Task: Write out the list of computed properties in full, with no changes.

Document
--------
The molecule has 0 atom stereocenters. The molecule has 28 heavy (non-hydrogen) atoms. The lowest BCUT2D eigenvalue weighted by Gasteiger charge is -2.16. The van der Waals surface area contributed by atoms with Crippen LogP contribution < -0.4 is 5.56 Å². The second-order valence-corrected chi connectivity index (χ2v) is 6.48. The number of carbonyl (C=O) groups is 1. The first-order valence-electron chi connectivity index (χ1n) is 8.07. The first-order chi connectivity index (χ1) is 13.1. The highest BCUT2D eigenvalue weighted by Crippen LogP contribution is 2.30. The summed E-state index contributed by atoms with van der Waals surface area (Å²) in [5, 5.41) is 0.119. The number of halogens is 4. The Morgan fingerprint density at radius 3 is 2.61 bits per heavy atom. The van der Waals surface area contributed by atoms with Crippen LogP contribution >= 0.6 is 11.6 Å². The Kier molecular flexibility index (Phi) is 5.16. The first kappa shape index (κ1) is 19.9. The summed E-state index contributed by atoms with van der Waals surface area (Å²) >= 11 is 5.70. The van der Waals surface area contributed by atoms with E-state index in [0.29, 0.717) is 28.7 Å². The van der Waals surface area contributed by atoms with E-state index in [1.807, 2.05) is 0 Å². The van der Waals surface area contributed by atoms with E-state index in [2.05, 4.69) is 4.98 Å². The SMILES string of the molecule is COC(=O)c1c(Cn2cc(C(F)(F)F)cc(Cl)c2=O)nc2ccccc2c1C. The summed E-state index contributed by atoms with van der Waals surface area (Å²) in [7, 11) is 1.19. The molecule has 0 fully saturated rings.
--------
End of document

The molecule has 0 atom stereocenters. The molecule has 28 heavy (non-hydrogen) atoms. The lowest BCUT2D eigenvalue weighted by Gasteiger charge is -2.16. The van der Waals surface area contributed by atoms with Crippen LogP contribution < -0.4 is 5.56 Å². The second-order valence-corrected chi connectivity index (χ2v) is 6.48. The number of carbonyl (C=O) groups is 1. The first-order valence-electron chi connectivity index (χ1n) is 8.07. The first-order chi connectivity index (χ1) is 13.1. The highest BCUT2D eigenvalue weighted by Crippen LogP contribution is 2.30. The summed E-state index contributed by atoms with van der Waals surface area (Å²) in [5, 5.41) is 0.119. The number of halogens is 4. The Morgan fingerprint density at radius 3 is 2.61 bits per heavy atom. The van der Waals surface area contributed by atoms with Crippen LogP contribution >= 0.6 is 11.6 Å². The Kier molecular flexibility index (Phi) is 5.16. The first kappa shape index (κ1) is 19.9. The summed E-state index contributed by atoms with van der Waals surface area (Å²) >= 11 is 5.70. The van der Waals surface area contributed by atoms with E-state index in [0.29, 0.717) is 28.7 Å². The van der Waals surface area contributed by atoms with E-state index in [1.807, 2.05) is 0 Å². The van der Waals surface area contributed by atoms with E-state index in [2.05, 4.69) is 4.98 Å². The SMILES string of the molecule is COC(=O)c1c(Cn2cc(C(F)(F)F)cc(Cl)c2=O)nc2ccccc2c1C. The summed E-state index contributed by atoms with van der Waals surface area (Å²) in [7, 11) is 1.19. The molecule has 0 fully saturated rings.